Reney Warrington: Reeltime | Film Columns

Kyss Mig – utterly romantic and undoubtedly relevant

Title: Kiss Me (Kyss Mig)
Director: Alexandra-Therese Keining
Writer: Alexandra-Therese Keining
Starring: Ruth Vega Fernandez, Liv Mjönes and Lena Endre
Runtime: 1 hour 47 minutes
Rotten Tomatoes Score:
Reney’s Score: 85%

Kiss Me (Kyss Mig) is a series of beautiful, tenderly crafted, well-acted scenes carefully strung together in a feature length film that warms the heart.

And the chicks are hot! (Note to self: remove last sentence before publishing.)

In a nutshell
Mia, who has not been home for a while, brings her fiancé along to celebrate her father’s engagement to Elisabeth. Elisabeth’s daughter, Frida, however catches her eye and a poignant family drama follows.

It is an utterly romantic film without once bordering on the soppy/sappy/sentimental/Stephen Spielberg phenomenon. Ruth Vega Fernandez and Liv Mjönes are perfectly cast and have an intimate chemistry on-screen.

Family dynamics are often, and successfully, portrayed in an over the top, dramatic fashion. Rachel getting Married is a good example (and a brilliant film). A realistic, milder portrayal of an average family is more difficult to pull off while still keeping your audience hooked. Kiss me manages to portray the new-found love, the shattered fiancé and the father refusing to accept his gay daughter in such a realistic, familiar way that you can identify with and have empathy for the characters. You’ve known someone like the father, like the fiancé, and you like them despite their faults. They are well rounded. No one is weak or completely evil or completely chivalrous, just very human.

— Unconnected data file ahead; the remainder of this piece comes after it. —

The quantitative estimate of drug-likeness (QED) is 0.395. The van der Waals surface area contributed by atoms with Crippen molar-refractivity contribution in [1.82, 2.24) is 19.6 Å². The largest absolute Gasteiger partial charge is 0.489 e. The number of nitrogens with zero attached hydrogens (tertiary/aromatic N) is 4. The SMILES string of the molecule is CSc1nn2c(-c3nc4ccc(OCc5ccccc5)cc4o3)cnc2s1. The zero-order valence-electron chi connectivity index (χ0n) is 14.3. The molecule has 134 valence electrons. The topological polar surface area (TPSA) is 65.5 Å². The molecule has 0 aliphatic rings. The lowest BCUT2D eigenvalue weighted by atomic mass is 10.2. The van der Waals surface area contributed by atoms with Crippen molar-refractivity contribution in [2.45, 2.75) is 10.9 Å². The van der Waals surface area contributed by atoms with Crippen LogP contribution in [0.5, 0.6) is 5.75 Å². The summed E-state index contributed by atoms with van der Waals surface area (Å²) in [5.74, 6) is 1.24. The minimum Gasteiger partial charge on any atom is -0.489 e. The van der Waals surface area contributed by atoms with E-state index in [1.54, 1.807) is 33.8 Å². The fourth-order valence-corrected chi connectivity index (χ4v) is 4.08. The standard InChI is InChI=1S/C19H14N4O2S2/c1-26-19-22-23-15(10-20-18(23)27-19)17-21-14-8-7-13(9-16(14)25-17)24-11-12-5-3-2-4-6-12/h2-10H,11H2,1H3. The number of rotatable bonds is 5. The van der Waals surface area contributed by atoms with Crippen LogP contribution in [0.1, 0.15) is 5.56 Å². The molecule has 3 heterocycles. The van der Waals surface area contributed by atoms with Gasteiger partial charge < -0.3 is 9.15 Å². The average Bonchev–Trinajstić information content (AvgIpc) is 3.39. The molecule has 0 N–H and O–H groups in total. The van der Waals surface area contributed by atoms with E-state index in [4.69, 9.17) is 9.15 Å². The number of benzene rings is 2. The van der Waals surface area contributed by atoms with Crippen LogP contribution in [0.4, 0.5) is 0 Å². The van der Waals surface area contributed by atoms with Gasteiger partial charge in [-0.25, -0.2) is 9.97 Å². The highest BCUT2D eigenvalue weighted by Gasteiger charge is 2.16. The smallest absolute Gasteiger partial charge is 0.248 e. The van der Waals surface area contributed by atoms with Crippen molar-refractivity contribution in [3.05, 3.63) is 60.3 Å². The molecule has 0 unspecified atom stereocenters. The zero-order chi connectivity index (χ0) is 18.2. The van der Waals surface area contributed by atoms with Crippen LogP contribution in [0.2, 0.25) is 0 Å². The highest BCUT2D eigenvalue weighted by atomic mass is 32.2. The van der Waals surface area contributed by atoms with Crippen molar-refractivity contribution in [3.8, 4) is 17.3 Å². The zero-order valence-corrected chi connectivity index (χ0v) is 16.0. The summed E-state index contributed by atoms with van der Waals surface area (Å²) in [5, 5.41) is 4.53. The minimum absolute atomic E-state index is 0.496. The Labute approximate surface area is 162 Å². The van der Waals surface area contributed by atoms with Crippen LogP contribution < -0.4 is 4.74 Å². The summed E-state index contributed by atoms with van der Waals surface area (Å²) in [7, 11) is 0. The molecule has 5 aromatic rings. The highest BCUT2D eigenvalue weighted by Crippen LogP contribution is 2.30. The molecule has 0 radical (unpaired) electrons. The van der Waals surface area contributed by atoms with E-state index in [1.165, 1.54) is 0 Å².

The film is beautifully shot. Granted, it has a very European, Swedish feel to it, with the late dusk, the forest and the lake houses, but in my opinion this only adds to the beauty of the film.

Best performance
It is a toss-up between Ruth and Liv. You decide.

Stand-out scene
I would have to say the first sex scene between Mia and Frida encompasses, in a few minutes, what the film as a whole is about. It is beautifully shot, handled with great reverence for the subject at hand and developed at a gorgeously slow speed. (Watch out for the use of the ‘night light’.)

None that I could think of at the time of writing this review.

Is the film relevant today?
Do we live in a homophobic world? Do we live in a world where children are forced to parent the parents? Where daughters and father don’t speak? Where we need second chances? Where we need to fail and make up for it? Okay, yes then.

Please note: This film will be screened at the March 2012 Out In Africa festival. Visit for more info.

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